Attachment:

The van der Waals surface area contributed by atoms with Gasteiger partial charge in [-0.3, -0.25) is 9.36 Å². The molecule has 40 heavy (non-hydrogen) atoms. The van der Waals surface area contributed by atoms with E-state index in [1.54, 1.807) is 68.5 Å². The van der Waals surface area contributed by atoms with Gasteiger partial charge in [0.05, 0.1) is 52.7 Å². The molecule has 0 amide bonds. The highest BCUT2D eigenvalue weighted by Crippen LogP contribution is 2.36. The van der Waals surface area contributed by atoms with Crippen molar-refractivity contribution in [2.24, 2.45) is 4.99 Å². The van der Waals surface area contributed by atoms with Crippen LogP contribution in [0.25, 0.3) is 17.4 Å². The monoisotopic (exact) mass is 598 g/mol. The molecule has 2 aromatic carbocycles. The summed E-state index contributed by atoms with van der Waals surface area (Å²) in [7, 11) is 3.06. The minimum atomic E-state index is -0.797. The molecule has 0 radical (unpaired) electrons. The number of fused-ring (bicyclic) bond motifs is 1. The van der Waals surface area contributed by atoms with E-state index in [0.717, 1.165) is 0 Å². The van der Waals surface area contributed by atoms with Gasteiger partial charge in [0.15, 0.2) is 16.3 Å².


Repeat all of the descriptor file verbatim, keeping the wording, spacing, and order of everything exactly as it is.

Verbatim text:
The van der Waals surface area contributed by atoms with Gasteiger partial charge in [-0.3, -0.25) is 9.36 Å². The molecule has 40 heavy (non-hydrogen) atoms. The van der Waals surface area contributed by atoms with E-state index in [1.54, 1.807) is 68.5 Å². The van der Waals surface area contributed by atoms with Gasteiger partial charge in [0.05, 0.1) is 52.7 Å². The molecule has 0 amide bonds. The highest BCUT2D eigenvalue weighted by Crippen LogP contribution is 2.36. The van der Waals surface area contributed by atoms with Crippen molar-refractivity contribution in [2.24, 2.45) is 4.99 Å². The van der Waals surface area contributed by atoms with Crippen LogP contribution in [0.25, 0.3) is 17.4 Å². The monoisotopic (exact) mass is 598 g/mol. The molecule has 2 aromatic carbocycles. The summed E-state index contributed by atoms with van der Waals surface area (Å²) in [7, 11) is 3.06. The minimum atomic E-state index is -0.797. The molecule has 0 radical (unpaired) electrons. The number of fused-ring (bicyclic) bond motifs is 1. The van der Waals surface area contributed by atoms with E-state index in [0.717, 1.165) is 0 Å². The van der Waals surface area contributed by atoms with Gasteiger partial charge in [0.15, 0.2) is 16.3 Å².